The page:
By guest blogger Gina Cairney
Experts recommend that children and teenagers get at least 60 minutes of moderate-to-vigorous physical activity per day, but not all schools and not all school-aged children are given the opportunity to regularly participate in physical activity.
Games like Dance Dance Revolution, or those available through the Xbox Kinect and Wii Sports, could help school-aged children meet those recommendations and are shown to have similar benefits as traditional physical education, but a new study on PLOS ONE suggests active video games, or “e-games,” may not really have an effect on habitual physical activity.
Researchers looked at more than 50 studies on e-games and found that although these games were associated with an increase in energy expenditure among children and teens, there wasn’t enough information to suggest whether playing these types of games helped establish long-term behavior.
Readers of this blog will know that sedentary activities, like TV watching, are associated with poor health. E-games are just one of the novel ways in which educators are trying to sneak exercise into children’s daily routines. It’s kind of like tricking children to eat their broccoli and carrots and peas by mashing them in with some fruit.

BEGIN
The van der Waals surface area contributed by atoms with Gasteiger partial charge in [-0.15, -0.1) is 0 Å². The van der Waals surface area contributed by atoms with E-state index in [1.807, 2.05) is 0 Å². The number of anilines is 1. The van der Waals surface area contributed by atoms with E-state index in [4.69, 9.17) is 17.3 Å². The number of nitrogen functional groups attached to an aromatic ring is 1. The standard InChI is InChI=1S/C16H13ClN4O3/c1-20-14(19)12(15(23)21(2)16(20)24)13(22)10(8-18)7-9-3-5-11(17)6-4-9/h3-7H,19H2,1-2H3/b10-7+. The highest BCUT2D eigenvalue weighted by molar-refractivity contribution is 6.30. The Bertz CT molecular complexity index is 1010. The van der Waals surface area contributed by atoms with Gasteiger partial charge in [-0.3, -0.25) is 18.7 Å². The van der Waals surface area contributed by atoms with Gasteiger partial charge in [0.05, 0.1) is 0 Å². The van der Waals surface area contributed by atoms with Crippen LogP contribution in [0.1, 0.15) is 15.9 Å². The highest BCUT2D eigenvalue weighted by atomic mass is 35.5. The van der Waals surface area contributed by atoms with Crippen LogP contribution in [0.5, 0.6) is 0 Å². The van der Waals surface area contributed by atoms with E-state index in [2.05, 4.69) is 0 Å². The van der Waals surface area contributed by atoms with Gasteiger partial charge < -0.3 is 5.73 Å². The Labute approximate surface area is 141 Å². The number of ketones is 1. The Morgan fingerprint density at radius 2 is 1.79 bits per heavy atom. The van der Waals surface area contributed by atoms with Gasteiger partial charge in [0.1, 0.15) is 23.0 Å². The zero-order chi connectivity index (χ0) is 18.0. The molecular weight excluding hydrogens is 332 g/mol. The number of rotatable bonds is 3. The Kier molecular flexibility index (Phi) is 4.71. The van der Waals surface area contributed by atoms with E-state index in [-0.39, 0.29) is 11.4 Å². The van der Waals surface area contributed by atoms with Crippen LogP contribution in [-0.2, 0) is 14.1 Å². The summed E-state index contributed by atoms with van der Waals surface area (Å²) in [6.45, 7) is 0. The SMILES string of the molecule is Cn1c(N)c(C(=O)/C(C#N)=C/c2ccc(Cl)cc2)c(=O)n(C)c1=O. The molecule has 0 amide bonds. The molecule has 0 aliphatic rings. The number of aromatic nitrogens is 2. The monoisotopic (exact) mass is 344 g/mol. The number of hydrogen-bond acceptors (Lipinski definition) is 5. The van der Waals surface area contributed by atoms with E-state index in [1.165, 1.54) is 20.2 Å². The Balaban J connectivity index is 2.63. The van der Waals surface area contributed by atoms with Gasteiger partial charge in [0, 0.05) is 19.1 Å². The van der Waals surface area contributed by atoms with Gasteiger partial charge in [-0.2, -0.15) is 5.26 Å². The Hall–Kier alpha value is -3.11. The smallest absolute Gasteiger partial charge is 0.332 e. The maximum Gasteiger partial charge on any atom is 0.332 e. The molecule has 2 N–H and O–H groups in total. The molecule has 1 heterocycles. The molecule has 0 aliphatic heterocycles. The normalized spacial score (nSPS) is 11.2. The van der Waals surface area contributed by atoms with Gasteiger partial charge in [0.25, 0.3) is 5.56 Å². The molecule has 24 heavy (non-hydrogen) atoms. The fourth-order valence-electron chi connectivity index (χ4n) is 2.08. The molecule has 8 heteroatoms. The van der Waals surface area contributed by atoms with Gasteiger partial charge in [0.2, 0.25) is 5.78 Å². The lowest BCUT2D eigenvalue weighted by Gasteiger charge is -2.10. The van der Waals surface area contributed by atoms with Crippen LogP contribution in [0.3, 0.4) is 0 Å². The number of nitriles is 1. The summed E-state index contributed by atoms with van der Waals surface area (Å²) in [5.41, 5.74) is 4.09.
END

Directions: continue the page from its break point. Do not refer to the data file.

Sneaky, sneaky adults.
In one of the studies, a Dance Dance Revolution intervention did increase self-reported levels of physical activity, but did not increase physical activity measured objectively with an accelerometer.
Other studies showed some increase in physical activity in children who received an e-game intervention, but others showed little or no habit-forming increase in physical activity, even with the e-game intervention.
This study is the first to seek understanding on what influence e-games have on children’s health. Although e-games have been shown to increase activity levels, the study also shows that such games alone may not be sufficient to get children to meet the recommended 60 minutes of activity per day, let alone help develop a sustained active lifestyle into adulthood.
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A version of this news article first appeared in the Schooled in Sports blog.